Breed Name: Oldenburg
Despite its size, the well-bred, modern Oldenburg is a compact horse with relatively short legs; short cannons; powerful hindquarters; a long, strong neck inherited from its days as a carriage horse; a deep chest; and large hooves able to bear the weight of such a large animal. Oldenburgs are found in a variety of colors, but are usually black, brown or gray. Their appearance is accentuated by kind eyes that mirror the horse’s calm tractable nature.
The Oldenburg horse achieved fame throughout Europe in the 17th Century under Count Graf Anton Gunther von Oldenburg (1603-1667), renowned as a great horseman having been well known for his traditional dressage riding, most notably on his Oldenburg stallion Kranich, who is portrayed with him in a well known painting. In 1612 the Graf began transforming an old monastery in the village of Rastede on the outskirts of Oldenburg into a Royal Stud to continue the work of his predecessor, Graf Johann XVI von Oldenburg (1573-1603) who founded many small breeding farms within the Oldenburg region for the purpose of producing war horses. These horses were given to important rulers and those who had distinguished themselves in battle.
Graf Johann had used Turkish, Neopolitan, Andalusian and Danish stallions to improve his Friesian horses, described as being large and strong. Graf Anton Gunther traveled even more extensively, bringing back stallions from Naples, Spain, Poland, England, Tartary, and Barbary (North Africa). He permitted his tenants and other commoners to use his stallions and soon the 17th century Oldenburgs were in great demand throughout Europe, serving as elegant riding and carriage horses. It is widely believed that Graf Anton even saved the region of Oldenburg from war by diplomatically trading these horses for assurance from his would-be enemies that they would not invade.
The demand for these superior horses went to the heights of Europe’s nobility. One such instance was when Leopold I, King of the Holy Roman Empire, rode through Vienna on his wedding day astride a black Oldenburg stallion. He was followed by his wife who sat in a splendid carriage pulled by eight dark bay Oldenburgs.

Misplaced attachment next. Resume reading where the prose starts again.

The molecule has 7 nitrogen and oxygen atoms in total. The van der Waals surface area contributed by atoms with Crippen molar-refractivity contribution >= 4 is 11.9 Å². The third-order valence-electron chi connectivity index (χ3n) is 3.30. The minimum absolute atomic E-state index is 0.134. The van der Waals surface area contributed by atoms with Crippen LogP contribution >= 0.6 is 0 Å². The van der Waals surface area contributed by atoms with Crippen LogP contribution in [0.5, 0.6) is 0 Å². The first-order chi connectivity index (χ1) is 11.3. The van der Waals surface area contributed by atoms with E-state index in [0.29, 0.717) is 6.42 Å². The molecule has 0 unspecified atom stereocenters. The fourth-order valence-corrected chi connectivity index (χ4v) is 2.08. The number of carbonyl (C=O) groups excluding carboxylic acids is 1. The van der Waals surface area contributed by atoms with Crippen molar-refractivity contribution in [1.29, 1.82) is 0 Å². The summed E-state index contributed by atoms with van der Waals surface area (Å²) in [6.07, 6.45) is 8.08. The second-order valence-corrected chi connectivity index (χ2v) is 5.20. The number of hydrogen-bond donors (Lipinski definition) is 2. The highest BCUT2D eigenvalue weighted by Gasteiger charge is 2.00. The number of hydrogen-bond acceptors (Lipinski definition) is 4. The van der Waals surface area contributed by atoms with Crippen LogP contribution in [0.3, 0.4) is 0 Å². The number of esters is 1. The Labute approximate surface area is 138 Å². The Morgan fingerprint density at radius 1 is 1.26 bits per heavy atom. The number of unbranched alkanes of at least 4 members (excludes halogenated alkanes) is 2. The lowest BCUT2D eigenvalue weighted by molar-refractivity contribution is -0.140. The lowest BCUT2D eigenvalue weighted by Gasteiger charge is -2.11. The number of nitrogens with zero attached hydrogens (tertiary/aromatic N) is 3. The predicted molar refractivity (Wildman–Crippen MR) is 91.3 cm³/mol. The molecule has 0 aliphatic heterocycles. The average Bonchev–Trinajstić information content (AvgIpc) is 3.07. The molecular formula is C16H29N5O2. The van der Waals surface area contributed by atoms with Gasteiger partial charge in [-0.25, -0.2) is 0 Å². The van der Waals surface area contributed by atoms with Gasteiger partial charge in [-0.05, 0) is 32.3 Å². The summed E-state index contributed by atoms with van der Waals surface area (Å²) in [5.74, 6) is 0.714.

The 19th and 20th Centuries were shaped by three important events: the first stallion approval decreed by state in the year 1820, the introduction of a register of origins in 1861, and the foundation of two horse breeding societies by the Horse Breeding Act of April 9, 1897. These two societies merged in 1923 to form today’s “Verband der Zechter des Oldenburger Pferdes.”
The 19th century breeding objectives were to produce an optimal horse for the cavalry and for heavy work in agriculture and construction. The Oldenburg mares were bred to French stallions and imported British stallions to produce what became known as the Oldenburg Karossier, a horse that was the market leader of its day.
However, due to the mechanization of transportation, farming and the military in the 20th century, the demand for the heavier type of horse dropped. In the early 1960s, the Oldenburg Verband made the decision to focus on breeding top sport horses, and they embarked on an extensive transformative cross-breeding program. The first measures to refine the breed had already been introduced in 1959 with the Thoroughbred Adonis, and by the 1960s, more Thoroughbred stallions were approved and the turnaround in breeding towards the modern sport horse was underway.
Although the remarkable stallion, Rubinstein is Westphalian bred, it was the current Breeding Director of the Oldenburg Verband, Dr. Wolfgang Schulze-Schleppinghof that first accepted the stallion for breeding after he had been rejected by the Westphalian stallion committee. Dr. Schleppinghof felt that with the stallion’s bloodlines and qualities he was well worth taking a chance on, and it was a decision that proved to be very valuable for modern dressage breeding. Owned by Gestuet Vorwerk, Rubinstein himself was successful at Grand Prix having been a member of the 1996 gold medal German team, and he has produced hundreds of successful Oldenburg sons and daughters such as Relevant, Renoir Unicef, Rohdiamant, and Royal Diamond.